The Dreaded Hurricane Season


Ava Kahn

October is the height of hurricane season; both Hurricane Fiona and Hurricane Ian have already caused massive amounts of destruction this year. Hurricanes tend to occur in the western Caribbean Sea and the southwestern Atlantic Ocean, typically between the months of June and November. This year, Hurricane Fiona occurred on September 18, 2022, hitting Puerto Rico and other islands in the Caribbean. Then Hurricane Ian made landfall three times from September 27th – 30th. First, Ian landed in Cuba, then in Florida, and finally, in South Carolina.  Hurricane Fiona and Hurricane Ian have caused a great deal of damage to electrical systems, properties, and human beings. 

Hurricane Fiona took place in Puerto Rico almost precisely five years after Hurricane Maria, which occurred in 2017. Since Hurricane Maria, the government has only completed 21% of the 5,500 post-hurricane projects that they were aiming to achieve. Seven of the island’s 78 municipalities have not had a single project started. So the electrical infrastructure of Puerto Rico, which had not yet recovered from Hurricane Maria in 2017 was already weak when Fiona arrived.  In the first 24 hours of Fiona, 1.37 million people lost power. The storm itself was brutal with 85-mile-per-hour winds and a lot of flooding. The hurricane caused at least 25 deaths.

Due to the repetitive damage in Puerto Rico by hurricanes, many leaders are offering solutions. Some suggest that Puerto Rico needs a reliable and affordable power source that can reduce its dependence on fossil fuels. They are well positioned to switch to solar energy because of their constant sunlight. There are many environmental groups that are attempting to make these kinds of changes. For example, Casa Pueblo installed hundreds of solar energy systems so people had an emergency energy supply when Fiona hit. This thinking allowed one Puerto Rican family to continue life-saving dialysis treatment for their daughter throughout the time of the hurricane. In addition, U.S. President Joe Biden is granting 60 million dollars in federal funding from the bipartisan infrastructure bill that passed last year.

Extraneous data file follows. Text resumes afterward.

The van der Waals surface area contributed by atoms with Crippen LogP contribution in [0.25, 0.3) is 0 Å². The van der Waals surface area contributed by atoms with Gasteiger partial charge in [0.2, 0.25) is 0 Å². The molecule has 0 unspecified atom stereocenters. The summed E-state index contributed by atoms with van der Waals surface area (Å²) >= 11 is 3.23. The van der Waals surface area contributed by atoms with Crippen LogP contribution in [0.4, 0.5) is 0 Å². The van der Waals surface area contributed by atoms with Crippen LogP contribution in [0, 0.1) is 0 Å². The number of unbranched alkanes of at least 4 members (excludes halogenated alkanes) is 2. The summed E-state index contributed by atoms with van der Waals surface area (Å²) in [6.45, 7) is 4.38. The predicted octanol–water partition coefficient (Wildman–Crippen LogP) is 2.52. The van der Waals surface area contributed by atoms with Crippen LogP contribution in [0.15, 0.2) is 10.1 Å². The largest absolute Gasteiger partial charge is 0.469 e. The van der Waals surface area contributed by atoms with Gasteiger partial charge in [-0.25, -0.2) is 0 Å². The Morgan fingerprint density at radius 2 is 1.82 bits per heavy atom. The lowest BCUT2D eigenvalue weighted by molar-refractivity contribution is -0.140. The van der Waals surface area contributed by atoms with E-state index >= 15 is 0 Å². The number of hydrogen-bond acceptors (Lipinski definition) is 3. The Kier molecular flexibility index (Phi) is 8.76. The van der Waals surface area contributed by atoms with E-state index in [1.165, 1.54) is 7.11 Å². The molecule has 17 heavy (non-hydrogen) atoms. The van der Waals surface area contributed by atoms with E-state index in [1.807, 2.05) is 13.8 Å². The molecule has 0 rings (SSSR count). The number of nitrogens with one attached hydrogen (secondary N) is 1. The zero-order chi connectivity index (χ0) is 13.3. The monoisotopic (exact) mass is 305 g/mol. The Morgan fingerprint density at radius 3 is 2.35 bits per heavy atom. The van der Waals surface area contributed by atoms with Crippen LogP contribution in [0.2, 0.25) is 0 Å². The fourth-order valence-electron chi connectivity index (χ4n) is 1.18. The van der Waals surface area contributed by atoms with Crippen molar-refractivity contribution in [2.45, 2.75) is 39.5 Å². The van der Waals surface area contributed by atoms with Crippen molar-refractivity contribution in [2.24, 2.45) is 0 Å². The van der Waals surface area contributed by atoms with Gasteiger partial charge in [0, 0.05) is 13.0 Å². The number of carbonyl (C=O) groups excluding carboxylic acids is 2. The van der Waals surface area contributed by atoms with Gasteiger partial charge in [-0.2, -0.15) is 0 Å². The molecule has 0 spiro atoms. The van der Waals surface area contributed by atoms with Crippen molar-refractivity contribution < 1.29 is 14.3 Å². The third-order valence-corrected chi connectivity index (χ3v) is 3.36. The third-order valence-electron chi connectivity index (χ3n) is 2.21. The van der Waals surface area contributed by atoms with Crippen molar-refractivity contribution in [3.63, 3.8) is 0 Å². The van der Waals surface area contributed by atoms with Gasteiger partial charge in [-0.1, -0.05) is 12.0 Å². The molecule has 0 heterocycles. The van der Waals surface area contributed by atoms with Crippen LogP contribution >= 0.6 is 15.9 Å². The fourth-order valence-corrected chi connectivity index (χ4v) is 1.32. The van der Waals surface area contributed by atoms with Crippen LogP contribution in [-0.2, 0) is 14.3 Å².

Hurricane Ian made landfall in three different locations. First, on September 27, the hurricane arrived in Cuba and made landfall as a Category 4 hurricane. Next, Hurricane Ian hit Florida’s west coast on September 28, destroying several areas, including much of the city of Fort Meyers and Sanibel Island. There were very high winds, of up to 150 mph, and there were major storm surges, of up to ten feet. The storm knocked out power for around one-quarter of residents in Florida. Then, on September 30, the storm was able to cross back into the Atlantic and made a second landfall in South Carolina. Hurricane Ian was a slow-moving storm that caused widespread flooding. The death toll to date is 100 people. Most people who perished were older and had drowned during the storm.  

Hurricane Ian was named the deadliest hurricane to hit Florida since 1935. It caused massive destruction to homes and businesses. President Biden said it is likely to rank among the worst storm in the nation’s history. Many people had to be rescued from roofs because of flooding on the lower levels. In Lee County, where the worst destruction occurred and the most deaths, there is a causeway between Fort Myers and Sanibel Island. This causeway collapsed leaving people trapped on Sanibel Island. The Coast guard was able to rescue about 700 people.

In conclusion, this hurricane season is incredibly destructive and threatening. Many scientists think that hurricanes are becoming more intense and intensifying more quickly than in the past due to warming ocean waters caused by climate change. Perhaps hurricane season will serve as a wake-up call to address the problems of climate change.